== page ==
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Charity shop platform Thriftify wants to help the UK shun fast fashion

Users will be able to buy books, music, games, gifts and accessories via the platform, which boasts partnerships with a plethora of charity retailers

Thriftify wants to help the UK shun fast fashion. Image credit: Supplied.

Thriftify wants to help the UK shun fast fashion. Image credit: Supplied.

Charity shops are the ultimate place to bag a bargain sustainably and a new online marketplace, Thriftify, is hoping to make this easier by “connecting” well-known retailers with consumers. 

The company, which has just launched in the UK, lets shopaholics browse second-hand products online, meaning they can enjoy some retail therapy and save the planet at the same time. 

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Users can buy books, music, games, gifts and accessories via the platform, which boasts partnerships with stores including Oxfam, St Vincent De Paul, Sue Ryder and Wessex Cancer Trust. 

Bosses of the social enterprise, which was founded in Ireland in 2018, said it is also integrated into eBay, Google Shopping, Facebook Marketplace and Amazon, giving charities “access to millions of shoppers across the world”. 

Announcing the UK launch, founder Rónán Ó Dálaigh said: “Fashion is the second most polluting industry after oil but thankfully, consumers are becoming aware of the damaging effects of ‘fast fashion’ on our planet and are looking for alternatives.

“Instead of buying new, we can lower our impact significantly by opting for used items, making the most of products already out there and discouraging further unnecessary manufacturing.”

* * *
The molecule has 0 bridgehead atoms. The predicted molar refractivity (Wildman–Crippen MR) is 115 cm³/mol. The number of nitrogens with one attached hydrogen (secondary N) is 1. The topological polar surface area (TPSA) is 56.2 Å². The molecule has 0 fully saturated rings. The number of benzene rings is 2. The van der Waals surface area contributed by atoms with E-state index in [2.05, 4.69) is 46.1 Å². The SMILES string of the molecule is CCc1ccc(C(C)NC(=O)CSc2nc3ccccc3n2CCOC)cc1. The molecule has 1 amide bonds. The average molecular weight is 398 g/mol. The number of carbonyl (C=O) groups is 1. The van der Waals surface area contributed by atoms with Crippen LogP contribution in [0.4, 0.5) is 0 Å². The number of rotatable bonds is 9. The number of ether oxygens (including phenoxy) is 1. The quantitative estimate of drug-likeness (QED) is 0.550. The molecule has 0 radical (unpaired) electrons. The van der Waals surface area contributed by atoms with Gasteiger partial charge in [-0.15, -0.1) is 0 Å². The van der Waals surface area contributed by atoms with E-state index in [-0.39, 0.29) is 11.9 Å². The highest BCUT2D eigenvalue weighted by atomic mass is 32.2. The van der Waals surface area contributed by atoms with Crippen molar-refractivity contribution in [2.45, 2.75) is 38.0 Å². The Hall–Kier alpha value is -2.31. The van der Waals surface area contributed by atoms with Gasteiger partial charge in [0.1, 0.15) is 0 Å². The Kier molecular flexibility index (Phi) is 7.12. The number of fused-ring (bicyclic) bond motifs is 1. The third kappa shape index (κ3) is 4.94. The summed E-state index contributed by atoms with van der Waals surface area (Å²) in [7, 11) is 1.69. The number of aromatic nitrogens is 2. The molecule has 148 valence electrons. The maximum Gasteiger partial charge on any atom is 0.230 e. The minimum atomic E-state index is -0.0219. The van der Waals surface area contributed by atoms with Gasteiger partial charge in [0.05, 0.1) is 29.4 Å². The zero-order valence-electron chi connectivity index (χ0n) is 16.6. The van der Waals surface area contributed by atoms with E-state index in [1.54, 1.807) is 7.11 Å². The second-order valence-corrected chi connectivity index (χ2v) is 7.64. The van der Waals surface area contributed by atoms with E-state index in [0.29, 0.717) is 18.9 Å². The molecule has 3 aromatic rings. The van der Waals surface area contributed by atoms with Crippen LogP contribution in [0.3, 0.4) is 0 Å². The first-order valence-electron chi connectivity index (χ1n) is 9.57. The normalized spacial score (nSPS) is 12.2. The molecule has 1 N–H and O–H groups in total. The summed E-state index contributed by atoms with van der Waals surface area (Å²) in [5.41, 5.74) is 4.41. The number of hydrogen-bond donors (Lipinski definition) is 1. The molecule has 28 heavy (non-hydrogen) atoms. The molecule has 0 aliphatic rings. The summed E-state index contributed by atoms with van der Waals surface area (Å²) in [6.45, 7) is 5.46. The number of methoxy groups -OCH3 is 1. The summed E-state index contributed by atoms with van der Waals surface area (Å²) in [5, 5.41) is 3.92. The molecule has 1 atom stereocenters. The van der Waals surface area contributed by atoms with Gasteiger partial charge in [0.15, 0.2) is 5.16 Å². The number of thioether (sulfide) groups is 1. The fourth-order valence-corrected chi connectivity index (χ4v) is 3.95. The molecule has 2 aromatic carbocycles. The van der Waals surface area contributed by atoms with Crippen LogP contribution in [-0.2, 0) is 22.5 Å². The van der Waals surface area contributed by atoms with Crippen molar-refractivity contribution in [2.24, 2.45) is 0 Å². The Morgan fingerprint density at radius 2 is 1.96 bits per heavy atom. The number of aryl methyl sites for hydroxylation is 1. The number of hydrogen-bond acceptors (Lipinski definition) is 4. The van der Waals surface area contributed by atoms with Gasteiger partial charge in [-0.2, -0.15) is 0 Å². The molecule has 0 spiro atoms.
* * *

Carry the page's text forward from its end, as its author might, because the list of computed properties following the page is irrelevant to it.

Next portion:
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So-called “fast fashion” outlets have been accused of not abiding by their environmental commitments in pursuit of profits while also using questionable employee practices and supply chains. 

In June 2019, MPs urged the Government to end practices by fashion producers that “trash the environment and exploit workers despite having just committed to net zero emission targets”. 

The Government insisted it would accept the committee’s recommendations, which ranged from mandatory environmental targets for high street giants and tax changes to reward responsible companies. 

Thriftify said that by using the site, shoppers could find “gems” in an eco-friendly way while also supporting good causes.

In 2020, consumers using Thriftify in Ireland saved an estimated 36,700kg of C02 from the atmosphere and 11.9 million litres of water, by buying used clothes and books instead of brand new items, the firm claimed.

Michael Mc Ilwaine, Head of Retail at Oxfam Ireland, which has partnered with Thriftify, added: “The pandemic and national lockdowns have highlighted to charity retailers the limitations of an over-reliance on brick-and-mortar outlets and the vital importance of establishing and growing an online presence. 

“By working with Thriftify, we feel confident that our business can reach customers that we simply did not before, expanding our market, unlocking potential from quality items, and bringing revenue back to the charity where it matters most.”

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